The Scottish Government will block underground coal gasification

Written by Liam Kirkaldy on 6 October 2016 in News

Energy minister Paul Wheelhouse confirms ministers will use planning powers to stop applications going ahead

Scottish Parliament - credit: Holyrood

The Scottish Government will not support Underground Coal Gasification (UCG) in Scotland, with Energy minister Paul Wheelhouse confirming ministers will use planning powers to stop applications going ahead.

The Scottish Government introduced a moratorium on UCG last year, while Professor Campbell Gemmell of University of Glasgow undertook an independent examination of the technique, which is a form of unconventional gas extraction.

The report warned that UCG has a history of incidents of pollution and losses of containment and presents a serious issue in reducing Scotland’s emissions, without an operational storage method, such as carbon capture.


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Wheelhouse has written to the UK Government, requesting that it issues no further UCG licences in Scotland and that existing licences are revoked.

Gemmell said: “I have consulted widely, including with industry, communities, regulators, academic specialists and NGOs, and studied the available evidence on the technologies and impacts involved in Underground Coal Gasification, including the variety of international experience.

“It is extremely difficult to conceive of UCG progressing into use at this time. Despite there being few longer-term operations at scale to consider, and no directly comparable operations in siting, regulatory and policy terms, there is both a history of incidents of pollution and losses of containment.”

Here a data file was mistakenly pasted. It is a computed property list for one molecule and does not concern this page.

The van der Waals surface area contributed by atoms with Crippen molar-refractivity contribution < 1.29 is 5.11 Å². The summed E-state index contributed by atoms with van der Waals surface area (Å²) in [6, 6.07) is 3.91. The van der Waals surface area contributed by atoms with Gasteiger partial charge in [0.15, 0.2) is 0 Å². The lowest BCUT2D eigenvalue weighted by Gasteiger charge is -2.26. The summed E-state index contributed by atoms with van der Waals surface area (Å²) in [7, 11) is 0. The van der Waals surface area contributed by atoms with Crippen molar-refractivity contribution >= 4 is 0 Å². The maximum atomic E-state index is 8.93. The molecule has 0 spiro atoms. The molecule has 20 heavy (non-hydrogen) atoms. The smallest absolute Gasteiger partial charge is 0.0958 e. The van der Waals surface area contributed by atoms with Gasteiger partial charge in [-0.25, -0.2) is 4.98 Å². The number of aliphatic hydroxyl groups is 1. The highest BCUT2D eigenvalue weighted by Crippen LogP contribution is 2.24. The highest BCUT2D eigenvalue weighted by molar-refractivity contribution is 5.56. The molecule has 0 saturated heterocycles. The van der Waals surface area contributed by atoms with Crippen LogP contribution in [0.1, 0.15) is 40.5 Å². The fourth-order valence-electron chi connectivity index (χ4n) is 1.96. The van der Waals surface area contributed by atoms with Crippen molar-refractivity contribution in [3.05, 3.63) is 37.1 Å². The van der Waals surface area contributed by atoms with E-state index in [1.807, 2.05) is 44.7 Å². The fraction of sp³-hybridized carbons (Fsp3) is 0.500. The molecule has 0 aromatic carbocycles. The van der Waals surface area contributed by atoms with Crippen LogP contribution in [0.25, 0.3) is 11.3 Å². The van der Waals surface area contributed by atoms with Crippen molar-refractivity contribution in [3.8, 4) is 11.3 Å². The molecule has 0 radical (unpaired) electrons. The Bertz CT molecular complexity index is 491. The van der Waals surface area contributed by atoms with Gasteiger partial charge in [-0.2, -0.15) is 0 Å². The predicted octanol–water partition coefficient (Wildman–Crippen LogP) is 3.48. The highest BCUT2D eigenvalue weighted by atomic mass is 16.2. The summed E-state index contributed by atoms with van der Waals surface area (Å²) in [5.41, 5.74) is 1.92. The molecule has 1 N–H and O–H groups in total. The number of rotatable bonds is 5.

Environmental campaigners welcomed the news, with Friends of the Earth Scotland describing the move as a “victory for people power”.

But the Scottish Conservatives expressed disappointment.

Scottish Tory energy spokesman Alexander Burnett said: "These technologies could create thousands of jobs, boost the economy and lower future energy bills.

"The SNP is at great pains to say how different fracking and UCG are - perhaps their biggest similarity is the SNP's dogmatic objection to them both. If we don't start embracing these technologies, we risk getting left behind altogether."

Friends of the Earth Scotland head of campaigns Mary Church said the plan “was always a reckless idea”.

She said: "The history of UCG is littered with contamination incidents, ground subsidence and industrial accidents. Today's announcement will come as a huge relief to communities around the Forth and Solway Firths faced with this highly experimental technology, and give heart to communities threatened by other intrusive new fossil fuels. We look forward to the Scottish Government acting swiftly to ban shale gas fracking and coalbed methane drilling once it has finished its review.

"Today's UCG decision is the first time the Scottish Government has said no to more fossil fuel extraction and marks a hugely important turning point in the fight against climate change. To have any chance of keeping warming under the critical 1.5C limit we need a radical and fair overhaul of our energy systems, and commitment to leaving fossil fuels in the ground."

Meanwhile WWF Scotland director Lang Banks called on the Scottish Government to make a similar commitment to ban fracking.

He said: “The science is clear - to protect our climate the vast majority of fossil fuel reserves must remain unburned.

“Pursuing new fossil fuels would be a distraction from the renewables revolution already underway in Scotland. With well over half of our electricity now coming from clean renewable sources, we should be focusing on expanding renewables in to other sectors such as heat and transport.”

Scottish Liberal Democrat energy spokesman Liam McArthur MSP said introducing a new cause of carbon emissions was “the last thing we need”.

He said: “Allowing unconventional coal gasification to become part of our energy mix at this stage would have been a backward step as we work to cut emissions. Boosting our renewable sector in the face of Tory cuts should be the priority.”

The Scottish Government report on fracking is expected to be published after recess.



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